Effects of Antibiotic Drug CyclingCommittees of Northern Ireland (reference no. 11/NI/0110)and the NHSCT Research Governance Committee (referenceno. 10-0219/11) provided ethics approval for this project.Study DesignThe study comprised 3 phases. First was development of anantibiotic cycling policy using retrospective data for April2007–March 2012; second, implementation and assessment of the effect of this policy in AAH and comparativedata collected in CH, where the policy was not implemented; and third, postintervention follow-up after return to thestandard antibiotic policy in AAH (Table 1; Figures 1, 2).Data CollectionFor the retrospective part of the study (Figure 1), we determined monthly incidence of the output variables (HAMRSA, HA-CDI) and input variables (other MRSA;other CDI; antimicrobial and infection control agent use;pharmacy, medical, and nursing staffing levels [full-timeequivalents (FTEs), where 1 FTE equals 1 full-time worker]; and age-adjusted Charlson comorbidity index of allpatients discharged from AAH). We obtained a record ofall MRSA-positive patients identified in AAH from thehospital microbiology laboratory. Cases were classifiedas HA-MRSA or other MRSA (Table 1). MRSA isolatesTable 1. Overview of a study on the effects of an antibiotic drug cycling policy on the incidence of HA-MRSA and HA-CDI in 2hospitals according to the Orion Statement, Northern Ireland, UK*VariableDefinitionPopulation characteristicsThe NHSCT is 1 of 5 Health and Social Care Trusts in Northern Ireland, serving 436,000 persons.The NHSCT has 2 acute care hospitals: AAH (intervention hospital), containing 447 beds, and CH(control hospital) containing 213 beds. These hospitals provide acute medical, surgical ICU,neonatal, pediatric, and maternity services for the NHSCT. Study wards comprised all adultinpatient wards; ICU, NNU, pediatric, and palliative care wards were excluded.Retrospective study, 2007 Apr–The intervention design was as follows: An antibiotic cycling policy was devised based on results of2012 Maran analysis of HA-CDI and HA-MRSA incidence in AAH during April 2007–March 2012. Thisanalysis identified macrolides and TZP as significantly associated with HA-MRSA with lag times of1 mo. AMC was identified as significantly associated with HA-CDI with a lag time of 2 mo.Consequently, an antibiotic cycling policy was implemented in AAH that restricted the use of TZPand macrolides in alternate months, and AMC was restricted for 2 consecutive months in every 4months over a 2-year period.Comparison of effect of antibiotic Comparison of outcome measures before and after the introduction of an antibiotic cycling policy incycling policy between AAH andAAH and between the intervention hospital (AAH) and control hospital (CH). Reintroduction ofCH, 2011 Nov–2016 Sep†standard antibiotic policy in AAH during October 2015–September 2016 to determine whether anyeffect observed during the intervention period was reversed upon return of the standard policy.Comparison of outcome measures between intervention and postintervention periods occurred forAAH only.General infection controlChlorine dioxide 275 ppm was used for routine environmental decontamination through the studymeasuresperiod in both hospitals. Monthly environmental cleanliness audits were conducted on all wards.Throughout the intervention period, infection control practices did not change.Isolation and elimination policyAll patients in whom CDI was diagnosed were placed in an isolation room. Patients identified ascolonized or infected with MRSA were placed in an isolation room when one was available.However, in the event of a shortage of these rooms, these patients were placed in cohort bays.MRSA admission screeningIn both hospitals all patients with a history of MRSA; admitted from a residential or nursing home;admitted from another hospital; admitted to the ICU, NNU, or renal unit; and oncology patientswere screened.Antibiotic stewardship activitiesAfter a CDI outbreak in 2008, restrictions were put in place throughout the NHSCT regarding useof fluoroquinolones, cephalosporins, clindamycin, and carbapenems (4). All requests for restrictedantibiotic drugs are reviewed by the antimicrobial pharmacists and consultant microbiologists.Weekly audits were conducted on adherence to empirical antibiotic guidelines on all wards.Definitions1. HA-CDI incidence: No. patients presenting with CDI 48 h after admission to AAH or CH orany patient presenting with CDI 48 h after admission to these hospitals who had anadmission to the same hospital in the preceding 4 wks (24).2. Other CDI incidence: No. patients presenting with CDI 48 h from admission with noadmission to AAH or CH in the preceding 4 wks.3. HA-MRSA incidence: No. patients who tested negative or were not screened for MRSA onadmission but tested positive for MRSA 48 h after admission (24). Each patient was countedonce per admission.4. Other MRSA incidence: No. patients who tested positive for MRSA 48 h after admission.5. New ESBL incidence: No. newly identified patients from whom an ESBL-producing organismwas isolated or known patients from whom a new ESBL strain was isolated. Each patient wascounted once per admission6. Resistant patterns (MRSA and ESBL): No. isolates per month. Duplicate isolates identifiedwithin 7 d were excluded.*Based on (25). AAH, Antrim Area Hospital; AMC, amoxicillin/clavulanic acid; CDI, Clostridioides difficile infection; CH, Causeway Hospital; ESBL,extended-spectrum β-lactamase; HA, healthcare-associated; ICU, intensive care unit; MRSA, methicillin-resistant Staphylococcus aureus; NHSCT,Northern Health and Social Care Trust; NNU, neonatal unit; TZP, piperacillin/tazobactam.†Preintervention period, 2011 Nov–2013 Sep; intervention period, 2013 Oct–2015 Sep; postintervention period, 2015 Oct–2016 Sep.Emerging Infectious Diseases www.cdc.gov/eid Vol. 25, No. 1, January 201953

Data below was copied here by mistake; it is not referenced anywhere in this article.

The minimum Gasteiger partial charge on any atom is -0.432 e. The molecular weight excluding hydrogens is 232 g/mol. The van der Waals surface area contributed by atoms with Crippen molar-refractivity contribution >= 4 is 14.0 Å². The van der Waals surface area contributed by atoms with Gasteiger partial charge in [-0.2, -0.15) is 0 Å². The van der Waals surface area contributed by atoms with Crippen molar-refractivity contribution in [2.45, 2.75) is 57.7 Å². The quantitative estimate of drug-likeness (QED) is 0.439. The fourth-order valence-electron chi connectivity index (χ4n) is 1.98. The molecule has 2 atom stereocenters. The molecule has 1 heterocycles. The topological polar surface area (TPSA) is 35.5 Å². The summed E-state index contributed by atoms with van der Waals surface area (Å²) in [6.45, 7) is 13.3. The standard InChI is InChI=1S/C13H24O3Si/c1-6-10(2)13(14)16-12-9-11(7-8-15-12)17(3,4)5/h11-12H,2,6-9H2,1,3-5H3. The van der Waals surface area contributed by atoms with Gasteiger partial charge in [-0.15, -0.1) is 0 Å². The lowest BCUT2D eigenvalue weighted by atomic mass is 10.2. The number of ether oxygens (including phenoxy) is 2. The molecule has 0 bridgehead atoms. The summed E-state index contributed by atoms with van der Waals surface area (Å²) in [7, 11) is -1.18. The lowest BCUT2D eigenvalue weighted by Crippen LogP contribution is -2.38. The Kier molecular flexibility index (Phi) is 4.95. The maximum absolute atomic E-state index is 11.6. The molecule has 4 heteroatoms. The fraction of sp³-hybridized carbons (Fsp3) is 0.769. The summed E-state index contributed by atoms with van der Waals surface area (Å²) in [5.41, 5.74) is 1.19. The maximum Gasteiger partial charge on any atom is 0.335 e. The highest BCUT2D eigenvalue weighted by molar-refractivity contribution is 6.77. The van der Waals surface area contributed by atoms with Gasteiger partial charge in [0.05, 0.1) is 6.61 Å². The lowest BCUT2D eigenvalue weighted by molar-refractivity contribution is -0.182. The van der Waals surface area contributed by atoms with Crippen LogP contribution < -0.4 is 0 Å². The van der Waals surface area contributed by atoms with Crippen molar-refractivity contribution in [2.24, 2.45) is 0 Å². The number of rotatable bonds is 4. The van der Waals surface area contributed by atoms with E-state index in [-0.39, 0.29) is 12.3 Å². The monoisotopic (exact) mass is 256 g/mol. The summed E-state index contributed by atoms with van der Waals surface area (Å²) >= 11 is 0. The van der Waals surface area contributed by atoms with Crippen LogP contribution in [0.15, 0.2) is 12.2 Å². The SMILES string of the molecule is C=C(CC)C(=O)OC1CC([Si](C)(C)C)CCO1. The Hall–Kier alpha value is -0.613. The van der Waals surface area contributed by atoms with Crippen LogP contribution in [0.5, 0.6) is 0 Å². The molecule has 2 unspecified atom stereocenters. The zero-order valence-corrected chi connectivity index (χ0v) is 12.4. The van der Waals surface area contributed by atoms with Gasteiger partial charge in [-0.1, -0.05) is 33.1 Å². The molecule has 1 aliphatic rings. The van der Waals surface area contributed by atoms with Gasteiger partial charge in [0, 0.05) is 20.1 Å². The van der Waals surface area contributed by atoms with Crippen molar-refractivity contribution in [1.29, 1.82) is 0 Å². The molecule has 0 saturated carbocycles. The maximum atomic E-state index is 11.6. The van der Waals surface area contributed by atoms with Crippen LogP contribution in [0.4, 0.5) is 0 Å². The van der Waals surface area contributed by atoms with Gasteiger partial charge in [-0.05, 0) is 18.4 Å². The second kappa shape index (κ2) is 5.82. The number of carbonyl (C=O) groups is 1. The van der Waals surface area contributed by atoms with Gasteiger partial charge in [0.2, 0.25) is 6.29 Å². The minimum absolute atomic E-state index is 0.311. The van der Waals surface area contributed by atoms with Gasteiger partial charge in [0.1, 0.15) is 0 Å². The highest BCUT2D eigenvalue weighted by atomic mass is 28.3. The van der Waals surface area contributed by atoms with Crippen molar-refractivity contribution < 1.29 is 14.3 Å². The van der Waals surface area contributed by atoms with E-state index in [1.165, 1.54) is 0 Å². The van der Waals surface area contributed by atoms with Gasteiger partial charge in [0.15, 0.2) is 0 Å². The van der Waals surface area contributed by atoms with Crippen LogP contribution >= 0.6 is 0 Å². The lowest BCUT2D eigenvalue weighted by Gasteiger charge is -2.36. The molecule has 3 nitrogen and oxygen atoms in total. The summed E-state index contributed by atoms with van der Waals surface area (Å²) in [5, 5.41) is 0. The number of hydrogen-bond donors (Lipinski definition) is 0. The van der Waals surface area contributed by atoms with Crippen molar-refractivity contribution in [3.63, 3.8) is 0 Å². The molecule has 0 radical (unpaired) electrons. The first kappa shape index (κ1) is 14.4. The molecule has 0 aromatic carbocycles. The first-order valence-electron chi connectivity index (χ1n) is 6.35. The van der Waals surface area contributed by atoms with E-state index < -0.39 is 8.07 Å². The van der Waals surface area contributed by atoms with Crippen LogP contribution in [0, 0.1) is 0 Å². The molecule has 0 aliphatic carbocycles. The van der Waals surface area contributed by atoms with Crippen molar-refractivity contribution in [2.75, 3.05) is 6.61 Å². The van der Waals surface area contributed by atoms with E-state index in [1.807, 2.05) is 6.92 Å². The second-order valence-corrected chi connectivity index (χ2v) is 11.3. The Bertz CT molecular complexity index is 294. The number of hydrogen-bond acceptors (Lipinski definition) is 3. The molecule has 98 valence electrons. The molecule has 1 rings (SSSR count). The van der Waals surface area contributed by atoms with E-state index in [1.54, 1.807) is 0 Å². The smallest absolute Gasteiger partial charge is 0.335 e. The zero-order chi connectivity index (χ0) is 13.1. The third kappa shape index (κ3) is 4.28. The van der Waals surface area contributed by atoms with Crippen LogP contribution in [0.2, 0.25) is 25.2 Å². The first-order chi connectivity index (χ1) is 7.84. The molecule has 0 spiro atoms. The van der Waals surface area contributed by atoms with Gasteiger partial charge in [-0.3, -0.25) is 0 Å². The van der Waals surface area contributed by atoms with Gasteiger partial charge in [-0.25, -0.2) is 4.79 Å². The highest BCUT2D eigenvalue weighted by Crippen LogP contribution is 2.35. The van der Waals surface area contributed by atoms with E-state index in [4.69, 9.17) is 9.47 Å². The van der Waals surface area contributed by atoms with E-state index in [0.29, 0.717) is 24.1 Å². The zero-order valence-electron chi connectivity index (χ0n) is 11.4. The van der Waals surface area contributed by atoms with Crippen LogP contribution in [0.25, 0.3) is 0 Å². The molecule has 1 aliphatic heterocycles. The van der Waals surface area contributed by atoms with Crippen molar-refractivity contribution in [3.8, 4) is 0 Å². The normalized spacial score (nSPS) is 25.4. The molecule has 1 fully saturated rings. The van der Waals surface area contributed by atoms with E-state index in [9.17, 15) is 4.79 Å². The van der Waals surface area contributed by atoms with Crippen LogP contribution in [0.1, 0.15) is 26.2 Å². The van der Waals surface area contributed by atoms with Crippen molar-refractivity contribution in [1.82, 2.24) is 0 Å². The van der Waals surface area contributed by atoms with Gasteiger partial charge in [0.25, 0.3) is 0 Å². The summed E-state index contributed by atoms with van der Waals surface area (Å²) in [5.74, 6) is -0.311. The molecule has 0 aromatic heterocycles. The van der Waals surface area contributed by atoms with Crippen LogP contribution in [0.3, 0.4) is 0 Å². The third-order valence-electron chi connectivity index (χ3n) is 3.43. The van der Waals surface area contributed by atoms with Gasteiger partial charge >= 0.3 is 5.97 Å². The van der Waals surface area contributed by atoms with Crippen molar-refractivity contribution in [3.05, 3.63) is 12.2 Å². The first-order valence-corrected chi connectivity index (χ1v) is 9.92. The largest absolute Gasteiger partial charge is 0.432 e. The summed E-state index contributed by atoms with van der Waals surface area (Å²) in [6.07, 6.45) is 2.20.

RESEARCHFigure 1. Investigation of theeffects of an antibiotic drug cyclingpolicy on the incidence of HAMRSA and HA-CDI in 2 hospitals,Northern Ireland, UK. ARIMA,autoregressive integrated movingaverage; HA-CDI, healthcareassociated Clostridioides difficileinfection; HA-MRSA, healthcareassociated methicillin-resistantStaphylococcus aureus; FTE,full-time equivalent.from clinical samples and screening swab samples weredetected according to routine microbiological procedures (26). Throughout the study period, targeted MRSAscreening was undertaken on admission to AAH or CHfor oncology patients; patients with a history of MRSA;patients admitted from a residential or nursing home; andpatients admitted to the ICU, neonatal unit, or renal unit.For each patient, repeat isolates during the same admission period were excluded.We obtained data on the number of patients in whomCDI was diagnosed from the microbiology laboratoryand identified HA-CDI and other CDI cases (Table 1).During March 2007–April 2009, we identified C. difficile through detection of toxins A and B from the fecesof patients with diarrhea using the PremierToxin A andB kit (Meridian Bioscience, Europe, http://www.meridianbioscience.eu) and an ELISA technique. In May2009, this identification process was changed to a 3-steptechnique using the Techlab C.diff Quik Chek complete(Abbott, https://www.alere.com) combined glutamate dehydrogenase and toxin A and B enzyme immunoassay andthe Cepheid Xpert C.difficile PCR (http://www.cepheid.com) for detection of potentially toxigenic strains (27).We obtained records of monthly systemic antimicrobial drug use from the pharmacy computer system andconverted to defined daily doses (DDD) (26,28). The useof antiseptic agents, such as chlorhexidine skin wash (liters), alcohol-impregnated wipes (number of wipes), andalcohol-based hand rub (liters), acted as a proxy measurefor hand hygiene in the study hospitals (29). We determined monthly use of these agents across both hospitalsduring the study period from the pharmacy computer system and the National Health Service Supply Chain. Weobtained the monthly number of nursing, auxiliary nursing, clinical pharmacy, and medical FTEs in AAH fromthe NHSCT Finance Department. We determined themonthly average age-adjusted comorbidity for AAH bycalculating the Charlson age-adjusted comorbidity indexof all patients discharged each month (30). For all of thesevariables, we adjusted the value to an incidence or use per100 occupied bed days (OBD).Using linear regression, we determined the trends in eachof the explanatory variables. We constructed autoregressiveintegrated moving average models to model the relationshipbetween the input and output variables in AAH for April2007–March 2012 (Appendix, https://wwwnc.cdc.gov/EID/Figure 2. Antibiotic cyclingschedule in Antrim AreaHospital, Northern Ireland, UK,showing the months where eachantibiotic was recommended.Restrictions in the use of eachantibiotic were in place duringall other times. AMC, amoxicillin/clavulanic acid; TZP, piperacillin/tazobactam.54Emerging Infectious Diseases www.cdc.gov/eid Vol. 25, No. 1, January 2019